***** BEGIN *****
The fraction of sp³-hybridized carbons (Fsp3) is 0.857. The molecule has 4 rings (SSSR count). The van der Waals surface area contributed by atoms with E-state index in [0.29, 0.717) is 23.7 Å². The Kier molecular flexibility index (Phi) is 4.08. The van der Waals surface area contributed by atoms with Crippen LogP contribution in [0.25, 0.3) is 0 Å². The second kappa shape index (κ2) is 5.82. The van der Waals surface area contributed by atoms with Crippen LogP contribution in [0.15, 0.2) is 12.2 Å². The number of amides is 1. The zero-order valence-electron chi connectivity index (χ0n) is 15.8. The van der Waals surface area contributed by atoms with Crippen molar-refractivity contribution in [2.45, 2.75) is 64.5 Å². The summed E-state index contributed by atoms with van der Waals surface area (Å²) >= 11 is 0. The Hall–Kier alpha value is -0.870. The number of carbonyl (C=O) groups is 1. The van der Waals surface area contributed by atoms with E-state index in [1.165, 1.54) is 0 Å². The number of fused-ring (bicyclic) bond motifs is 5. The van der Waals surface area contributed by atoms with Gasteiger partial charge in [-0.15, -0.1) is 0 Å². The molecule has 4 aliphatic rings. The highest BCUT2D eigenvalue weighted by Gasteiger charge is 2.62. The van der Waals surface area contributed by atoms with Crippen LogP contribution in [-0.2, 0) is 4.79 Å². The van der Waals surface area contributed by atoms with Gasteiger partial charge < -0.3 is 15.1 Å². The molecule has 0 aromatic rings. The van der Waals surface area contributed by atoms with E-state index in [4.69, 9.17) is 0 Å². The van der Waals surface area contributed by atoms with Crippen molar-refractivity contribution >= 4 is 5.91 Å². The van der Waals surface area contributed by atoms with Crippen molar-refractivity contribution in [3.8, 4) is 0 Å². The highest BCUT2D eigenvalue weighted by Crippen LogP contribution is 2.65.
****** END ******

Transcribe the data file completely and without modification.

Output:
The fraction of sp³-hybridized carbons (Fsp3) is 0.857. The molecule has 4 rings (SSSR count). The van der Waals surface area contributed by atoms with E-state index in [0.29, 0.717) is 23.7 Å². The Kier molecular flexibility index (Phi) is 4.08. The van der Waals surface area contributed by atoms with Crippen LogP contribution in [0.25, 0.3) is 0 Å². The second kappa shape index (κ2) is 5.82. The van der Waals surface area contributed by atoms with Crippen LogP contribution in [0.15, 0.2) is 12.2 Å². The number of amides is 1. The zero-order valence-electron chi connectivity index (χ0n) is 15.8. The van der Waals surface area contributed by atoms with Crippen molar-refractivity contribution in [2.45, 2.75) is 64.5 Å². The summed E-state index contributed by atoms with van der Waals surface area (Å²) >= 11 is 0. The Hall–Kier alpha value is -0.870. The number of carbonyl (C=O) groups is 1. The van der Waals surface area contributed by atoms with E-state index in [1.165, 1.54) is 0 Å². The number of fused-ring (bicyclic) bond motifs is 5. The van der Waals surface area contributed by atoms with Gasteiger partial charge in [-0.15, -0.1) is 0 Å². The molecule has 4 aliphatic rings. The highest BCUT2D eigenvalue weighted by Gasteiger charge is 2.62. The van der Waals surface area contributed by atoms with Crippen LogP contribution in [-0.2, 0) is 4.79 Å². The van der Waals surface area contributed by atoms with Gasteiger partial charge < -0.3 is 15.1 Å². The molecule has 0 aromatic rings. The van der Waals surface area contributed by atoms with E-state index in [4.69, 9.17) is 0 Å². The van der Waals surface area contributed by atoms with Crippen molar-refractivity contribution >= 4 is 5.91 Å². The van der Waals surface area contributed by atoms with Crippen molar-refractivity contribution in [3.8, 4) is 0 Å². The highest BCUT2D eigenvalue weighted by Crippen LogP contribution is 2.65.